Riddle of the Universe

For the musical term, see: World Riddle theme.

The term "world riddle" or "world-riddle" has been associated, for over 100 years, with Friedrich Nietzsche Template:Cn-span and with the biologist-philosopher Ernst Haeckel, who as a professor of zoology at the University of Jena,[1] wrote the book Die Welträthsel in 1895–1899, in modern spelling Die Welträtsel, (German "The World-riddles"), with the English version published under the title The Riddle of the Universe, 1901.[1]

The term "world riddle" concerns the nature of the universe and the meaning of life.

The question and answer of the World Riddle has also been examined as an inspiration or allegorical meaning within some musical compositions, such as the unresolved harmonic progression at the end of "Also sprach Zarathustra" (1896) by composer Richard Strauss, made famous in the film 2001: A Space Odyssey. [2] [3]

View of Nietzsche

Friedrich Nietzsche referred to the "World Riddle" in his Also sprach Zarathustra (Thus Spoke Zarathustra) written during 1883–1885; however, his direct influence was limited to a few years, by his failing health.

View of Haeckel

Ernst Haeckel viewed the World Riddle as a dual-question of the form, "What is the nature of the physical universe and what is the nature of human thinking?" which he explained would have a single answer since humans and the universe were contained within one system, a mono-system, as Haeckel wrote in 1895: [4] [5]

[From Monism as Connecting Religion and Science by Ernst Haeckel (translated):]
"The following lecture on Monism is an informal address delivered extemporaneously on October 9, 1892, at Altenburg, on the seventy-fifth anniversary of the "Naturforschende Gesellschaft des Osterlandes." ... The "exacting" Berlin physiologist shut this knowledge out from his mind, and, with a short-sightedness almost inconceivable, placed this special neurological question alongside of the one great "world-riddle," the fundamental question of substance, the general question of the connection between matter and energy. As I long ago pointed out, these two great questions are not two separate "world-riddles." The neurological problem of consciousness is only a special case of the all-comprehending cosmological problem, the question of substance. "If we understood the nature of matter and energy, we should also understand how the substance underlying them can under certain conditions feel, desire, and think." Consciousness, like feeling and willing, among the higher animals is a mechanical work of the ganglion-cells, and as such must be carried back to chemical and physical events in the plasma of these. -Ernst Haeckel, 1895 [5]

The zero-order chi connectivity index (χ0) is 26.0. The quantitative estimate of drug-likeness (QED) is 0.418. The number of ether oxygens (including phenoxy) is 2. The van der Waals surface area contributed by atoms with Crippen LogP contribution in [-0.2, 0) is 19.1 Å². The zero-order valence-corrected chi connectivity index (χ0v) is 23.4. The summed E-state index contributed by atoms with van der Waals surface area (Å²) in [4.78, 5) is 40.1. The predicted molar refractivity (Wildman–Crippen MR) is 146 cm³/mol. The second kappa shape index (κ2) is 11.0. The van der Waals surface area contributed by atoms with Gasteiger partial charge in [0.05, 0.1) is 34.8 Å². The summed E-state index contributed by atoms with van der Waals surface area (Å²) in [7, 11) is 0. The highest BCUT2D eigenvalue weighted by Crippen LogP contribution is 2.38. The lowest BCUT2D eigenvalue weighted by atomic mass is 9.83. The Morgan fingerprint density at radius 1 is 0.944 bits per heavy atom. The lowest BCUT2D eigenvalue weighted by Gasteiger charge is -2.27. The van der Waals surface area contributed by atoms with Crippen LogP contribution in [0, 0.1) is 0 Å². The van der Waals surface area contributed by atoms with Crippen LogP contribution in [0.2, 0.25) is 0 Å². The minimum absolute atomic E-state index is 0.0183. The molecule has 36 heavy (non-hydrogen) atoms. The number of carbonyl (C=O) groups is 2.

Haeckel had written that human behavior and feeling could be explained, within the laws of the physical universe, as "mechanical work of the ganglion-cells" as stated.

View of William James

The philosopher William James in his book Pragmatism (1907) wrote about the world-riddle, as follows:

[From Pragmatism (Lecture VII) by William James:]
"All the great single-word answers to the world's riddle, such as God, the One, Reason, Law, Spirit, Matter, Nature, Polarity, the Dialectic Process, the Idea, the Self, the Oversoul, draw the admiration that men have lavished on them from this oracular role. By amateurs in philosophy and professionals alike, the universe is represented as a queer sort of petrified sphinx whose appeal to man consists in a monotonous challenge to his divining powers. THE Truth: what a perfect idol of the rationalistic mind!"
--William James, Pragmatism, 1907.[6]

William James has questioned the attitude of thinking that a single answer applies to everything or everyone. In the passage, the capitalized "THE" signifies the viewpoint meaning "the one and only" absolute truth.

See also




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